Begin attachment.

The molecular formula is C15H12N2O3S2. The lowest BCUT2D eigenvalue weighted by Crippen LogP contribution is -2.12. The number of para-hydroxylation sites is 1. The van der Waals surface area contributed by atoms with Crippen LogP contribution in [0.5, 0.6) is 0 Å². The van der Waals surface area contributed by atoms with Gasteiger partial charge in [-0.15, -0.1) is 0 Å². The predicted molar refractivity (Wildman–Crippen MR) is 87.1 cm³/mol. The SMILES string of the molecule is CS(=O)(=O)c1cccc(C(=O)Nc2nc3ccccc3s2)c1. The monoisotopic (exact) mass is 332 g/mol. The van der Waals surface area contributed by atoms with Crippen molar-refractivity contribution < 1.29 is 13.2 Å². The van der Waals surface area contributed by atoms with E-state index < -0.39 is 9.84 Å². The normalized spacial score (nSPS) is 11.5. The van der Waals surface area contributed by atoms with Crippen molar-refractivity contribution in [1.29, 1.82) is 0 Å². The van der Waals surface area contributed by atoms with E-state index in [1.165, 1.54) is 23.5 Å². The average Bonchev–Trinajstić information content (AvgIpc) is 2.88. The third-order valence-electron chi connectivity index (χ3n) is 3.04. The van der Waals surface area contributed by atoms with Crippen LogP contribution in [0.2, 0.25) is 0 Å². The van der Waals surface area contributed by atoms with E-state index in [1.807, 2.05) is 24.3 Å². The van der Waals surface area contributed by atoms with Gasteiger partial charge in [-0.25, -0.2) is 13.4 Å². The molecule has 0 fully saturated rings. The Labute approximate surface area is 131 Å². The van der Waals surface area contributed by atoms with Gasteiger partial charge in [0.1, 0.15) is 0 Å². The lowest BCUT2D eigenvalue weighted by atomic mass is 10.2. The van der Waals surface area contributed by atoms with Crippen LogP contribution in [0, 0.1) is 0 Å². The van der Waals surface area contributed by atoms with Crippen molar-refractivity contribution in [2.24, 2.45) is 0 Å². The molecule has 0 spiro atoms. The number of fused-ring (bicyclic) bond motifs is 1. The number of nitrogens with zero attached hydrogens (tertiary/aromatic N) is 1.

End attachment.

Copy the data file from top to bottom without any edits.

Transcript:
The molecular formula is C15H12N2O3S2. The lowest BCUT2D eigenvalue weighted by Crippen LogP contribution is -2.12. The number of para-hydroxylation sites is 1. The van der Waals surface area contributed by atoms with Crippen LogP contribution in [0.5, 0.6) is 0 Å². The van der Waals surface area contributed by atoms with Gasteiger partial charge in [-0.15, -0.1) is 0 Å². The predicted molar refractivity (Wildman–Crippen MR) is 87.1 cm³/mol. The SMILES string of the molecule is CS(=O)(=O)c1cccc(C(=O)Nc2nc3ccccc3s2)c1. The monoisotopic (exact) mass is 332 g/mol. The van der Waals surface area contributed by atoms with Crippen molar-refractivity contribution < 1.29 is 13.2 Å². The van der Waals surface area contributed by atoms with E-state index < -0.39 is 9.84 Å². The normalized spacial score (nSPS) is 11.5. The van der Waals surface area contributed by atoms with Crippen molar-refractivity contribution in [1.29, 1.82) is 0 Å². The van der Waals surface area contributed by atoms with E-state index in [1.165, 1.54) is 23.5 Å². The average Bonchev–Trinajstić information content (AvgIpc) is 2.88. The third-order valence-electron chi connectivity index (χ3n) is 3.04. The van der Waals surface area contributed by atoms with Crippen LogP contribution in [0.2, 0.25) is 0 Å². The van der Waals surface area contributed by atoms with E-state index in [1.807, 2.05) is 24.3 Å². The van der Waals surface area contributed by atoms with Gasteiger partial charge in [-0.25, -0.2) is 13.4 Å². The molecule has 0 fully saturated rings. The Labute approximate surface area is 131 Å². The van der Waals surface area contributed by atoms with Gasteiger partial charge in [0.1, 0.15) is 0 Å². The lowest BCUT2D eigenvalue weighted by atomic mass is 10.2. The van der Waals surface area contributed by atoms with Crippen LogP contribution in [0, 0.1) is 0 Å². The van der Waals surface area contributed by atoms with Crippen molar-refractivity contribution in [2.24, 2.45) is 0 Å². The molecule has 0 spiro atoms. The number of fused-ring (bicyclic) bond motifs is 1. The number of nitrogens with zero attached hydrogens (tertiary/aromatic N) is 1.